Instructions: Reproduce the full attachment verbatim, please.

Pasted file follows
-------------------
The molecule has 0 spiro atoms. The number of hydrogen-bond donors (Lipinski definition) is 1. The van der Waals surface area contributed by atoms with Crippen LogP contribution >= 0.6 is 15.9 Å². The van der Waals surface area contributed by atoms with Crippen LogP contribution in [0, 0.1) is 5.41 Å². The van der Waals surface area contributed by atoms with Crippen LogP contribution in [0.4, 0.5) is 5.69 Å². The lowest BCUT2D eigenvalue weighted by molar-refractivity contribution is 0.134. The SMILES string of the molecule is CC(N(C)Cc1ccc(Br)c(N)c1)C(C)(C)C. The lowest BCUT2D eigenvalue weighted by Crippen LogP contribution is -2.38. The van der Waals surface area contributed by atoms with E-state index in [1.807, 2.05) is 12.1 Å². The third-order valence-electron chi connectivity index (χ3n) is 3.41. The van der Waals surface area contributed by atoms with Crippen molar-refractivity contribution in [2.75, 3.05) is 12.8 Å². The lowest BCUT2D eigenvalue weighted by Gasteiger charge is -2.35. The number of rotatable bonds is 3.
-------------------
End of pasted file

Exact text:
The molecule has 0 spiro atoms. The number of hydrogen-bond donors (Lipinski definition) is 1. The van der Waals surface area contributed by atoms with Crippen LogP contribution >= 0.6 is 15.9 Å². The van der Waals surface area contributed by atoms with Crippen LogP contribution in [0, 0.1) is 5.41 Å². The van der Waals surface area contributed by atoms with Crippen LogP contribution in [0.4, 0.5) is 5.69 Å². The lowest BCUT2D eigenvalue weighted by molar-refractivity contribution is 0.134. The SMILES string of the molecule is CC(N(C)Cc1ccc(Br)c(N)c1)C(C)(C)C. The lowest BCUT2D eigenvalue weighted by Crippen LogP contribution is -2.38. The van der Waals surface area contributed by atoms with E-state index in [1.807, 2.05) is 12.1 Å². The third-order valence-electron chi connectivity index (χ3n) is 3.41. The van der Waals surface area contributed by atoms with Crippen molar-refractivity contribution in [2.75, 3.05) is 12.8 Å². The lowest BCUT2D eigenvalue weighted by Gasteiger charge is -2.35. The number of rotatable bonds is 3.